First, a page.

Here is the Tip Of The Day, if you should ever want to use GPX for shipping : Do not go directly to the Greyhound site to set up and pay for the shipment. Instead, go to Busfreighter.com and set everything up with them. They are a wholesale GPX shipping consolidator, and the process is essentially the same. However, the price is substantially less for the same shipment. On the Greyhound site this job was $130.04, compared to $90.00 from Busfreighter . Ya, I’ll take a $40.00 discount – thank you !


    Once the pedalboard got to my shop, I had to sort out the wires in the cable ( all brown except the B+ ) , and that is no big deal with a test lamp. After sorting them, I tinned the ends and made up a junction block strip and attached them. I realize that a true pipe organ guy might use copper nails on a block of wood to solder the leads to, but I prefer screw terminal blocks ( guess that is my truck mechanic experience showing ). That way if it ever has to be taken apart, it goes easier. I also adjusted a few of the contacts, and tightened up some note springs so they are all at equal tension.


    Now all I needed to do was make a 50 year old Allen AGO pedalboard fit into a 100 year old Wangerin console, that had a smaller board. The Allen board is just over an inch wider at the very front tips of the frame. We got the belt sander out and took a bit more than a half inch off of each tip, and back two inches. Worked out real nicely, and because it is such a well constructed pedalboard, it will cause no problems – plenty of frame left.


    The Allen pedalboard frame is a little over an inch higher, so console side panels had to be cut for clearance. Some measuring and careful cutting, and we got it fitting in like it was built that way.


    The playing surface of the “new” pedalboard is also 1” higher at middle E. To account for that we made a 1” spacer for under the console base. That got everything back to the standard distance of 29 & 1/2” between the lower manual and pedal playing surfaces.


    Wiring the organ to the pedals was no problem, as it was just a matter of cutting off the leads from the old pedalboard contact rail and attaching them to the junction block I had made. There is quite a bit of time involved in making the wiring look nice and neat, but one needs to do that since you never know who might look at it next. I thought about replacing the linen / wax covered pedal cable in the console with modern wiring, but as the rest of the console has it throughout, there was no compelling reason to do so.


    Now this 100 year old Wangerin has has a new ( well, 50 years newer anyhow ) AGO pedalboard that plays excellently, and looks beautiful to boot. I am very pleased with how this job worked out, so please forgive me if it seems like I am bragging a bit. Some people had told me “you can’t do that – that will never work”, but it really was not that big of a job to make it happen.
    Attached Files
    Regards, Larry

    At Home : Yamaha Electones : EX-42 ( X 3 !!! ), E-5AR, FX-1 ( X 2 !! ), FX-20, EL-25 ( X 2, 1 chopped, 1 not ). Allen 601D, ADC 6000D. Baldwin 626. Lowrey CH32-1. At Churches I play for : Allen Q325 ( with Vista ), Allen L123 ( with Navigator ). Rodgers 755.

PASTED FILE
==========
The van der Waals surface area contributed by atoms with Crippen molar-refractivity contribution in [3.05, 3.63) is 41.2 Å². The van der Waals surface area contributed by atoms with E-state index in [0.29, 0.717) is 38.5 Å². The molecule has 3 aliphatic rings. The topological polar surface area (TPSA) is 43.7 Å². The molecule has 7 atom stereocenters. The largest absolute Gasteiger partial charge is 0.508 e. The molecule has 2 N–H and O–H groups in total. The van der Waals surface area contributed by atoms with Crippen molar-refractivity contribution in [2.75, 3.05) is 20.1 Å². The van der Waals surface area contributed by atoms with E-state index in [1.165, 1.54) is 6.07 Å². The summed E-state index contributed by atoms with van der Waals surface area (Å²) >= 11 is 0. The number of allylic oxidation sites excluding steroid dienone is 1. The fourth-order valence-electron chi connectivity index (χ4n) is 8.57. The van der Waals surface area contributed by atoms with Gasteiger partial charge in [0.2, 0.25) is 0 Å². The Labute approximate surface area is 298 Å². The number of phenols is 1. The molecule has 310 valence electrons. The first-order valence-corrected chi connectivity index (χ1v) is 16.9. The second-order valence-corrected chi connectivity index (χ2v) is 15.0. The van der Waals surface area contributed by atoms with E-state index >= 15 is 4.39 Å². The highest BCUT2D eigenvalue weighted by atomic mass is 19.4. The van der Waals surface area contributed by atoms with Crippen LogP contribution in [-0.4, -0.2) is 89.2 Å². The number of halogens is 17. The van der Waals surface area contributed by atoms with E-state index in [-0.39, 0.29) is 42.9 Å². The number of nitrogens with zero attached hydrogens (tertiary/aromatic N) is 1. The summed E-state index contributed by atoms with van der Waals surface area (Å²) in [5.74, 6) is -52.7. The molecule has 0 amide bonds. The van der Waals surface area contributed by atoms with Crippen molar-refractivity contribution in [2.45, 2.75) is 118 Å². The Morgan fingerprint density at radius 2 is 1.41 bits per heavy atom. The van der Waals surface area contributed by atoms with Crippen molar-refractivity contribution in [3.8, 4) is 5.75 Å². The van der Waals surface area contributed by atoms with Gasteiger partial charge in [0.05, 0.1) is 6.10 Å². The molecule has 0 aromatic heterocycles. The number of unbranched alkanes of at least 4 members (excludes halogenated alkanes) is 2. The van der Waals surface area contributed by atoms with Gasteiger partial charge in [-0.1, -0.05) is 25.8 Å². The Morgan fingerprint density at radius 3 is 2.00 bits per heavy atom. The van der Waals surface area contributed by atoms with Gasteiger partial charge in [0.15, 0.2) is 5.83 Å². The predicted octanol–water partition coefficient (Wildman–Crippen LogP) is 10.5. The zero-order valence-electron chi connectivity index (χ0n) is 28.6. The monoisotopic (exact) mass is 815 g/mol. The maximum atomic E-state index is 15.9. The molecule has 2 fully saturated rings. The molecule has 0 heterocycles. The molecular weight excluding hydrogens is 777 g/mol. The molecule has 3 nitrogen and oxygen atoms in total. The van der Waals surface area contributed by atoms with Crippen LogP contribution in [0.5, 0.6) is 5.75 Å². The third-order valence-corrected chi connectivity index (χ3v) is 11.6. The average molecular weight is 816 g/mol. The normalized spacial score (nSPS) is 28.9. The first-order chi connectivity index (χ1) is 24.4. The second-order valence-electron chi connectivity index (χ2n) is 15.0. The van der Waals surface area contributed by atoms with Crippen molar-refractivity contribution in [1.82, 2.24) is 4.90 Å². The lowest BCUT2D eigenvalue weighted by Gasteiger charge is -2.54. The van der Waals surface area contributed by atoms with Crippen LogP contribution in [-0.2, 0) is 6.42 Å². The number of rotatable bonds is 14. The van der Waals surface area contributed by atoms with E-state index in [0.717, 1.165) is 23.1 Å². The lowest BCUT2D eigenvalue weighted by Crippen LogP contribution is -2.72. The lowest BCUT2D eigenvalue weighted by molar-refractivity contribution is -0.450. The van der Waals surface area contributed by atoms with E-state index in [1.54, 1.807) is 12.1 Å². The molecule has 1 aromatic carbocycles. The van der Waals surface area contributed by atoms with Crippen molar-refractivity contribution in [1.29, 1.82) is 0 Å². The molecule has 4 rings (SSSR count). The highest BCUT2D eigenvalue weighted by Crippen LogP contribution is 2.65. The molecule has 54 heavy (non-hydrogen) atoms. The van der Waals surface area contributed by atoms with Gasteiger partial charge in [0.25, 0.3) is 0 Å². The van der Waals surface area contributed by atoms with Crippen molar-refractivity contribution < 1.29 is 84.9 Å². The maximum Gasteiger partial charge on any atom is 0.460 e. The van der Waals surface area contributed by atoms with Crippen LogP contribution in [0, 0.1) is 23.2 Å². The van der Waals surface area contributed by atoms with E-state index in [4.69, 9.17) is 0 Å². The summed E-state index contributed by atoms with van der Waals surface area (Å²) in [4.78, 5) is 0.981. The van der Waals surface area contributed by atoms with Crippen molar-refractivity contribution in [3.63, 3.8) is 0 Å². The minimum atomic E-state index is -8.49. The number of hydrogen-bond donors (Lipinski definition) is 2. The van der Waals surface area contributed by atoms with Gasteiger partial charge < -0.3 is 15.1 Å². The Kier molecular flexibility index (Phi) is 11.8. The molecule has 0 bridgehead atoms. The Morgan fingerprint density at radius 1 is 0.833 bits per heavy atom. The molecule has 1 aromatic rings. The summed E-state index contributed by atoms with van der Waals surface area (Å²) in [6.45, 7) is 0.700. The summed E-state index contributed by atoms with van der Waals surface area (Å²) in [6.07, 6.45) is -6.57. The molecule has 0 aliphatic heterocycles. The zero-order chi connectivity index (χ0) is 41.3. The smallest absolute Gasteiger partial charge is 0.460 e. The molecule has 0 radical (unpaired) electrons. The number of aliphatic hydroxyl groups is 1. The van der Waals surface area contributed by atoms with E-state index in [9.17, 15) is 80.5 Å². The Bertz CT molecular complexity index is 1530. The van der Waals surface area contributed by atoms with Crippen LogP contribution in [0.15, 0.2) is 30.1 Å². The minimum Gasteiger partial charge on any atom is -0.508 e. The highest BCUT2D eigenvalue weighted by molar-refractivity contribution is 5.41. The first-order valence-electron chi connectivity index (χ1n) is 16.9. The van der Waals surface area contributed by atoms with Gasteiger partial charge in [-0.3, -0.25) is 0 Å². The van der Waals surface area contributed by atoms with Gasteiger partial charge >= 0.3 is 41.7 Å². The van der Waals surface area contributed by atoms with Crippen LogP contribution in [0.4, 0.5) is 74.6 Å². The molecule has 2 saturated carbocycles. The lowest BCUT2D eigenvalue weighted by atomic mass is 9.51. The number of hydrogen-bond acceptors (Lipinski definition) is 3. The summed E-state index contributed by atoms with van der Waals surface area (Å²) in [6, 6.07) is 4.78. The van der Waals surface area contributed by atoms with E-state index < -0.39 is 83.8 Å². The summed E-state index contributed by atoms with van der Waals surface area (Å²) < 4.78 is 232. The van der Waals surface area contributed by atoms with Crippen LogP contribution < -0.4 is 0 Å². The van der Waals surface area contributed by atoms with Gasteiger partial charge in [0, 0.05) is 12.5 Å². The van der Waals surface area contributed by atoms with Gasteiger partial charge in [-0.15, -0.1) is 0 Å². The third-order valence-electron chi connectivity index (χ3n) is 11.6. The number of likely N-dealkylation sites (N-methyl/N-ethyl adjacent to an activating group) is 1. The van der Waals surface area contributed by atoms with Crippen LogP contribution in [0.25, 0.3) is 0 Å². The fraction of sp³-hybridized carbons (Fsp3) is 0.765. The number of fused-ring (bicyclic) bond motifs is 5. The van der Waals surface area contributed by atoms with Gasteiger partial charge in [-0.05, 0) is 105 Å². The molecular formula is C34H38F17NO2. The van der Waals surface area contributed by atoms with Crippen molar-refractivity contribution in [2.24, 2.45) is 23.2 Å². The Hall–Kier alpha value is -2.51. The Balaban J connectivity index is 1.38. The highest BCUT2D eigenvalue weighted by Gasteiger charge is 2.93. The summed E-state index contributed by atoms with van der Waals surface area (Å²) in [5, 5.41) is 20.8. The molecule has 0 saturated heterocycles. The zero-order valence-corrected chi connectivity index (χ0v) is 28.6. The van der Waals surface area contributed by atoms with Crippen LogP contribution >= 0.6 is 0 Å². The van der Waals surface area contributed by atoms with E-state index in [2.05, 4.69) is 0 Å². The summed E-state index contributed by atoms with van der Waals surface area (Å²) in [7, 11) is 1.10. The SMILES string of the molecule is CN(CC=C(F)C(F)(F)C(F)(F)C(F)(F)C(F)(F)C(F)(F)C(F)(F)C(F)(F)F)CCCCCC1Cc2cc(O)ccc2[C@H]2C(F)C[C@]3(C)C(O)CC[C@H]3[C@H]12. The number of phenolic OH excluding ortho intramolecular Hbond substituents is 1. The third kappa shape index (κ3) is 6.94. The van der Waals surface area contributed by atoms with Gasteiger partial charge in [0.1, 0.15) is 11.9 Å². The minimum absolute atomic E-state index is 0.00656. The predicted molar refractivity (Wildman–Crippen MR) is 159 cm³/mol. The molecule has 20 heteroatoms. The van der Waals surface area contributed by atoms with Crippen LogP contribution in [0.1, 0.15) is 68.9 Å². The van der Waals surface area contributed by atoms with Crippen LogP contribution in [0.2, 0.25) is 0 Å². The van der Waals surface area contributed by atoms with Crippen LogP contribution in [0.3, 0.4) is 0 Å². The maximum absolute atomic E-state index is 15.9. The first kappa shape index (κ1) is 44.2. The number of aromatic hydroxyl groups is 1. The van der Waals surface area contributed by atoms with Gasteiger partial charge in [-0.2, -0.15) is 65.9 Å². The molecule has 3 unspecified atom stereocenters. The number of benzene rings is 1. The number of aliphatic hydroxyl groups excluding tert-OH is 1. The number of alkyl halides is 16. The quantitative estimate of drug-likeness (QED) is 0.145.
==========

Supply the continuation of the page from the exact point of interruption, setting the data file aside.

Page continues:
#2
    More Photos :
    Attached Files
    Regards, Larry

    At Home : Yamaha Electones : EX-42 ( X 3 !!! ), E-5AR, FX-1 ( X 2 !! ), FX-20, EL-25 ( X 2, 1 chopped, 1 not ). Allen 601D, ADC 6000D. Baldwin 626. Lowrey CH32-1. At Churches I play for : Allen Q325 ( with Vista ), Allen L123 ( with Navigator ). Rodgers 755.

    Comment


      #3
      And some more photos :
      Attached Files
      Regards, Larry

      At Home : Yamaha Electones : EX-42 ( X 3 !!! ), E-5AR, FX-1 ( X 2 !! ), FX-20, EL-25 ( X 2, 1 chopped, 1 not ). Allen 601D, ADC 6000D. Baldwin 626. Lowrey CH32-1. At Churches I play for : Allen Q325 ( with Vista ), Allen L123 ( with Navigator ). Rodgers 755.

      Comment


        #4
        And the rest of them. I took more, but I take LOTS of photos of any job. These tell the process pretty well though. I hope it might help someone contemplating such a swap.
        Attached Files
        Regards, Larry

        At Home : Yamaha Electones : EX-42 ( X 3 !!! ), E-5AR, FX-1 ( X 2 !! ), FX-20, EL-25 ( X 2, 1 chopped, 1 not ). Allen 601D, ADC 6000D. Baldwin 626. Lowrey CH32-1. At Churches I play for : Allen Q325 ( with Vista ), Allen L123 ( with Navigator ). Rodgers 755.

        Comment


        • Larrytow
          Larrytow commented
          Editing a comment
          Yes, speaker shipping via GPX has certainly occurred to me too. Have not had a need to do that lately, but will be a first choice if and when. And the 100 pound limit is per piece, not per shipment.

        • myorgan
          myorgan commented
          Editing a comment
          Larry,

          Thank you for the clarification on the GPX. I thought it was per shipment. Now I'm getting ideas, and maybe I can buy things from the left coast now.

          Michael

        • Larrytow
          Larrytow commented
          Editing a comment
          Michael, I'm almost certain I am correct about the 100 pound per piece thing. But I did not check to be Sure, Sure when I wrote that. So check the site before you buy anything LOL . With the pedalboard I only had the one item, so the rest of the policies were not thoroughly looked into., as I had no need to do that.